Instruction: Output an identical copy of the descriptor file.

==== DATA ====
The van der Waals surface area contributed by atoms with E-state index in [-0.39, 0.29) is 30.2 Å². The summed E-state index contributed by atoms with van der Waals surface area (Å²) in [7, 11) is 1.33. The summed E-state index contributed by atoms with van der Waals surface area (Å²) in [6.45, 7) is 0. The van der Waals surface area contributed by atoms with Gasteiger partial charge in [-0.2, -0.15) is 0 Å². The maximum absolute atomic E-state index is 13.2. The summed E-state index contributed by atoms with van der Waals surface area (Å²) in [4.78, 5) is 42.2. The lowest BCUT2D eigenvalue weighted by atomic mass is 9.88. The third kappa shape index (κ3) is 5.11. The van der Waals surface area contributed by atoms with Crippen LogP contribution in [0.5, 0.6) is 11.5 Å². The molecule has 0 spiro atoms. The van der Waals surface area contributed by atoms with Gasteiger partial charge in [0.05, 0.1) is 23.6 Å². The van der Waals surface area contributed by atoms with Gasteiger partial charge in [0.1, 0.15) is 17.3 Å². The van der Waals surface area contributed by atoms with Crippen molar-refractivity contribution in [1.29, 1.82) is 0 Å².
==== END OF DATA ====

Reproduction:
The van der Waals surface area contributed by atoms with E-state index in [-0.39, 0.29) is 30.2 Å². The summed E-state index contributed by atoms with van der Waals surface area (Å²) in [7, 11) is 1.33. The summed E-state index contributed by atoms with van der Waals surface area (Å²) in [6.45, 7) is 0. The van der Waals surface area contributed by atoms with Gasteiger partial charge in [-0.2, -0.15) is 0 Å². The maximum absolute atomic E-state index is 13.2. The summed E-state index contributed by atoms with van der Waals surface area (Å²) in [4.78, 5) is 42.2. The lowest BCUT2D eigenvalue weighted by atomic mass is 9.88. The third kappa shape index (κ3) is 5.11. The van der Waals surface area contributed by atoms with Crippen LogP contribution in [0.5, 0.6) is 11.5 Å². The molecule has 0 spiro atoms. The van der Waals surface area contributed by atoms with Gasteiger partial charge in [0.05, 0.1) is 23.6 Å². The van der Waals surface area contributed by atoms with Gasteiger partial charge in [0.1, 0.15) is 17.3 Å². The van der Waals surface area contributed by atoms with Crippen molar-refractivity contribution in [1.29, 1.82) is 0 Å².